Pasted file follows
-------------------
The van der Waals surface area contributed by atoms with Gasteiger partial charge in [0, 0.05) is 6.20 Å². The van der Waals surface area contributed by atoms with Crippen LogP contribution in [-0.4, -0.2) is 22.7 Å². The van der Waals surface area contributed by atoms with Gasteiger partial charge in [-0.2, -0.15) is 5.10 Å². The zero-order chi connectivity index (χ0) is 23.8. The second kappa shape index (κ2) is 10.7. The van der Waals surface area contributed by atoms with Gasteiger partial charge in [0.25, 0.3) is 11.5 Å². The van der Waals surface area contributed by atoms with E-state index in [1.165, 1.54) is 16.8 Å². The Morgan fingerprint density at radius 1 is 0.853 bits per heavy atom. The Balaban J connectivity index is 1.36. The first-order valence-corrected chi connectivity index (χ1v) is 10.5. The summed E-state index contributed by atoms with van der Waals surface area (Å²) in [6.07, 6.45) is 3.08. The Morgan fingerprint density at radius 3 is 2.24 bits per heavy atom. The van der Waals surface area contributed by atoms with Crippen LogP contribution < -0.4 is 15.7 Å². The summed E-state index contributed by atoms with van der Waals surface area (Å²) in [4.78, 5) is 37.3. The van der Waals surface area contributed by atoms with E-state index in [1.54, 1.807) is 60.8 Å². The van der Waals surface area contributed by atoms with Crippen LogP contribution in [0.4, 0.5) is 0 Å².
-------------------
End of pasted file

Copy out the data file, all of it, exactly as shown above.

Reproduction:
The van der Waals surface area contributed by atoms with Gasteiger partial charge in [0, 0.05) is 6.20 Å². The van der Waals surface area contributed by atoms with Crippen LogP contribution in [-0.4, -0.2) is 22.7 Å². The van der Waals surface area contributed by atoms with Gasteiger partial charge in [-0.2, -0.15) is 5.10 Å². The zero-order chi connectivity index (χ0) is 23.8. The second kappa shape index (κ2) is 10.7. The van der Waals surface area contributed by atoms with Gasteiger partial charge in [0.25, 0.3) is 11.5 Å². The van der Waals surface area contributed by atoms with E-state index in [1.165, 1.54) is 16.8 Å². The Morgan fingerprint density at radius 1 is 0.853 bits per heavy atom. The Balaban J connectivity index is 1.36. The first-order valence-corrected chi connectivity index (χ1v) is 10.5. The summed E-state index contributed by atoms with van der Waals surface area (Å²) in [6.07, 6.45) is 3.08. The Morgan fingerprint density at radius 3 is 2.24 bits per heavy atom. The van der Waals surface area contributed by atoms with Crippen LogP contribution < -0.4 is 15.7 Å². The summed E-state index contributed by atoms with van der Waals surface area (Å²) in [4.78, 5) is 37.3. The van der Waals surface area contributed by atoms with E-state index in [1.54, 1.807) is 60.8 Å². The van der Waals surface area contributed by atoms with Crippen LogP contribution in [0.4, 0.5) is 0 Å².